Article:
training to nurses who practice in schools. The American School Food Service Association has recently released standards for school foodservice and nutrition practices (American School Food Service Association, 1995). Similarly, organizations such as the National Association of School Psychologists, the American School Counselor Association, and the National Association of Social Workers have published position statements and standards for their professions. The American School Health Association (ASHA), through its interdisciplinary committees, has studied the advantages and disadvantages of different services, the organization and delivery of services, and the roles of various school health service providers. Subsequently, ASHA publications have brought this information to the attention of state and local health and education agencies. The American Academy of Pediatrics, working closely with national representatives of the school health services sector as well as the community health system, periodically updates a school health manual, School Health: Policy and Practice , that serves both as another unifying force and as an informal mechanism for ensuring local program quality (American Academy of Pediatrics, 1993). Within this document are the following seven goals of a school health program:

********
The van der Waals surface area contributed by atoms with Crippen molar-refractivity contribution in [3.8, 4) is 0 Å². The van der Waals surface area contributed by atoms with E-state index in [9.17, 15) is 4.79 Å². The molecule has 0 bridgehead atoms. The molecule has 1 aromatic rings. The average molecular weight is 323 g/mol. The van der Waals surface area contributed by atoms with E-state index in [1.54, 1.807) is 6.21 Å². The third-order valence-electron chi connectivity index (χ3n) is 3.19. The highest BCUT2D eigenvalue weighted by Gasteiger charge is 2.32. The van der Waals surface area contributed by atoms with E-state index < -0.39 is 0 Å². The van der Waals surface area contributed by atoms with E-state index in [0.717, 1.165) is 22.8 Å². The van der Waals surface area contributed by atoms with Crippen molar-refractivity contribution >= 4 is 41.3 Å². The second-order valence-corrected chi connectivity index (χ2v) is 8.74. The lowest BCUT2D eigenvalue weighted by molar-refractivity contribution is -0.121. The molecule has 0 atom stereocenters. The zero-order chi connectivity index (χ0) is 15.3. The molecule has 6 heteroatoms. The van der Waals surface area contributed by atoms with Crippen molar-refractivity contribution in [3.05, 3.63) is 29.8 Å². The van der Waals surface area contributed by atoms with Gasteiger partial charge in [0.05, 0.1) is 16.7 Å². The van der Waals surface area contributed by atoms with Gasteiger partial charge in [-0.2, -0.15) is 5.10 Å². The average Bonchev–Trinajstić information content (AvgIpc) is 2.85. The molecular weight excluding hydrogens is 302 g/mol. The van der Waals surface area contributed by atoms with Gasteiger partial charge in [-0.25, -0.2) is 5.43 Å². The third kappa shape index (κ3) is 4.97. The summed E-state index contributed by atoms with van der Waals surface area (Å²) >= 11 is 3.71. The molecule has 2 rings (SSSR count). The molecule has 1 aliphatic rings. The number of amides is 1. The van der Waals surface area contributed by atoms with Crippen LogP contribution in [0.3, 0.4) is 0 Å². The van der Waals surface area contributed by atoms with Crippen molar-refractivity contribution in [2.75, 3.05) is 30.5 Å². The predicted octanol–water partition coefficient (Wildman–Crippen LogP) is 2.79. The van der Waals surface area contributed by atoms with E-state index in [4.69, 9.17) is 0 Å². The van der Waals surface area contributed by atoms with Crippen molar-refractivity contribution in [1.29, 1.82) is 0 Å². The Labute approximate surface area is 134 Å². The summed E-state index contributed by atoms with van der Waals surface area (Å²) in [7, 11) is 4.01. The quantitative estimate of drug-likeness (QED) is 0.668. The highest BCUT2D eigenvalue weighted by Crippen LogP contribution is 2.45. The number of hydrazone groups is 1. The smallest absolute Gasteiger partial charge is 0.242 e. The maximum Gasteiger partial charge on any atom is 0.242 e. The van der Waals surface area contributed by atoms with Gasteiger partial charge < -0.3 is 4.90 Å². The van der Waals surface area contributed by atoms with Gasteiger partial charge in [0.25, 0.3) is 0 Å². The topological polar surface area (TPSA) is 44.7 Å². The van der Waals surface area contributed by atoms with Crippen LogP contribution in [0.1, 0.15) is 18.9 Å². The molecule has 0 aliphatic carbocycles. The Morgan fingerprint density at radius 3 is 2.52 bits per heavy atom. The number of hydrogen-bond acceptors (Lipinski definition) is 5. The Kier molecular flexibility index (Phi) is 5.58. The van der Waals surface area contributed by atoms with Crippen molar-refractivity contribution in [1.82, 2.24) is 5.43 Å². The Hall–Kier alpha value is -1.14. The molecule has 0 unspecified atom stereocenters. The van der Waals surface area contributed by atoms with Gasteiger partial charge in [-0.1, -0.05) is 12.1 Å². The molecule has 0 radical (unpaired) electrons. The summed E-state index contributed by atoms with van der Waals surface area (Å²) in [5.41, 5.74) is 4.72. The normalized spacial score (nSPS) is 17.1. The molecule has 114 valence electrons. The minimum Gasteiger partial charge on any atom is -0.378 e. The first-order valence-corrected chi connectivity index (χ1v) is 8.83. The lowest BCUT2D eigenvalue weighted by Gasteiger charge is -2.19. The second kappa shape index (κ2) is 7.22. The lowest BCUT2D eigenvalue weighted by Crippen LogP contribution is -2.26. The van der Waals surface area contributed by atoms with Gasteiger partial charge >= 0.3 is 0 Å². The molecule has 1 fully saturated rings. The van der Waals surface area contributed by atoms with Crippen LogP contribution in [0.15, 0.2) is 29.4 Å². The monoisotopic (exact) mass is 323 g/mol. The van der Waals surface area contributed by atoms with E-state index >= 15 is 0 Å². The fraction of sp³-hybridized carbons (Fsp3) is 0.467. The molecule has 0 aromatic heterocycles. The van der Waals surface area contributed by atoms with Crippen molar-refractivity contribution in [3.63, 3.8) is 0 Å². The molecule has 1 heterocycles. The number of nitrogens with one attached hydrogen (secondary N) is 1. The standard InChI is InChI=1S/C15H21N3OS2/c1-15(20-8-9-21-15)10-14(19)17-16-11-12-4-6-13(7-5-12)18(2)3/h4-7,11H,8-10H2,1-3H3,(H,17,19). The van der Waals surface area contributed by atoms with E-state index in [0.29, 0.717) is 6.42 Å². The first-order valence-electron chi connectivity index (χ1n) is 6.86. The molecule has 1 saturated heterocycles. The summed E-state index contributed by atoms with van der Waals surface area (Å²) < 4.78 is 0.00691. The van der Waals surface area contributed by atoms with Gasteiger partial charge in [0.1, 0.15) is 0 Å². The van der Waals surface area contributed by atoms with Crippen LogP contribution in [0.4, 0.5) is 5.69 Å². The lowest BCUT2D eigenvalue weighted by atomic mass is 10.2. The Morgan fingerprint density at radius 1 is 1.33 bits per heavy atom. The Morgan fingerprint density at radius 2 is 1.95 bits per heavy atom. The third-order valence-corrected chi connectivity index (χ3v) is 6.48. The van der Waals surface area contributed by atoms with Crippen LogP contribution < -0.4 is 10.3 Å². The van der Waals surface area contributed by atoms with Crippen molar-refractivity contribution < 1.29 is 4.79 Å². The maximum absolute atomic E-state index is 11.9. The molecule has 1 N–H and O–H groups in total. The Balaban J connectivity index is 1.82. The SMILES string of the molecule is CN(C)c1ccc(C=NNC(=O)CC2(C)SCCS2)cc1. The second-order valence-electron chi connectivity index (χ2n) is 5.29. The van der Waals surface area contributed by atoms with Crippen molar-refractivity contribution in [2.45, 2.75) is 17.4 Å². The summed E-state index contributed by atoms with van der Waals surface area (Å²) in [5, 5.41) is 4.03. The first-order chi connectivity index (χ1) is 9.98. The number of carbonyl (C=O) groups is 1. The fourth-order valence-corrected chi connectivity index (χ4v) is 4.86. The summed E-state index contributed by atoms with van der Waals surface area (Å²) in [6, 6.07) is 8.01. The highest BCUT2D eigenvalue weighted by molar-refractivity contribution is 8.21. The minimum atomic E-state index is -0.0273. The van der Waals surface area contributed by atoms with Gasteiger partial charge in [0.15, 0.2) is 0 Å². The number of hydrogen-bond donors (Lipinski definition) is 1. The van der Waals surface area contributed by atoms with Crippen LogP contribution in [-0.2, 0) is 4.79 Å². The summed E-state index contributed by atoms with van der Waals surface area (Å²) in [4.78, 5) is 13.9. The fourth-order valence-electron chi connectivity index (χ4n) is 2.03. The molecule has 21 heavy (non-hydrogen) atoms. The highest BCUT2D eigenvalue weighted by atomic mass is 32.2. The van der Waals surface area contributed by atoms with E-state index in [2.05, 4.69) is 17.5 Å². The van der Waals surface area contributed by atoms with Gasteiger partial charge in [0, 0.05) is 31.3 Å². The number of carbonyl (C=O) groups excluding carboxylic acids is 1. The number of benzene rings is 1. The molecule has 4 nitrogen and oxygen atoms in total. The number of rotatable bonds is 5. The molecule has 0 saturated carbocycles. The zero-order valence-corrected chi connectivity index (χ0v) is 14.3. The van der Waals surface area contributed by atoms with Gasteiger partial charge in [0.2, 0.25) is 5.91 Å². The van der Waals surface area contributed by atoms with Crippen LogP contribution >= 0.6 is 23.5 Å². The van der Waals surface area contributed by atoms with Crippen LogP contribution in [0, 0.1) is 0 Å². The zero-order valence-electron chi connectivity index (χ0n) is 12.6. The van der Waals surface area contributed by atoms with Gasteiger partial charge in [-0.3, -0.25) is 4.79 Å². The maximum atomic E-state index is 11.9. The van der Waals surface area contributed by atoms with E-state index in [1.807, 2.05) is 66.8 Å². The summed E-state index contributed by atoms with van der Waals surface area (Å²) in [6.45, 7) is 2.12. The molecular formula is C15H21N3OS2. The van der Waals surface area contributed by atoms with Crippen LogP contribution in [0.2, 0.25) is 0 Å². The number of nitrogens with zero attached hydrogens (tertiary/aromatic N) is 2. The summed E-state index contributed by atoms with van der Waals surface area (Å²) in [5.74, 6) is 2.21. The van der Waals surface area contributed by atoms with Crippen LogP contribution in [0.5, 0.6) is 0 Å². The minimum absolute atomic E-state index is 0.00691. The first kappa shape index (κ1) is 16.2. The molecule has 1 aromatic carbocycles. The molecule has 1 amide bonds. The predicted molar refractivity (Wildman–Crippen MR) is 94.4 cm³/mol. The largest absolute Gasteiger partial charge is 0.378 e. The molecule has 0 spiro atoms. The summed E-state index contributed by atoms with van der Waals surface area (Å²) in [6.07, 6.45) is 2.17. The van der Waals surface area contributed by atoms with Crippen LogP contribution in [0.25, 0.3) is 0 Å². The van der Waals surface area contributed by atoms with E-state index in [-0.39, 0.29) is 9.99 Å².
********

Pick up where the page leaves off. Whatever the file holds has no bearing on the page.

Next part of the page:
Goal 1

Ensure access to primary health care.1

Goal 2

Provide a system for dealing with crisis medical situations.

Goal 3

Provide mandated screening and immunization monitoring.

Goal 4

Provide systems for identification and solution of students' health and educational problems.

Goal 5

Provide comprehensive and appropriate health education.

Goal 6

Provide a healthful and safe school environment that facilitates learning.


 It should be noted that the IOM (IOM) Committee on the Future of Primary Care has distinguished between the terms "primary care" and "primary health care" (Institute of Medicine, 1994). According to its definition, "primary care" refers to personal health services, whereas "primary health care," as originally described by the World Health Organization, goes beyond personal health services to include such public health measures as sanitation and ensuring clean water for populations. This report attempts to be consistent with this distinction, but other sources—particularly those that appeared before 1994—may use the two terms interchangeably. The IOM Committee on Comprehensive School Health Programs in Grades K–12 assumes that in Goal 1, the American Academy of Pediatrics is referring to personal health services, or ''primary care" as recently defined. Consistent with the view of the IOM Committee on the Future of Primary Care, primary care should include screening and referral for oral health problems, and treatment of and, if appropriate, referral for mental health problems.

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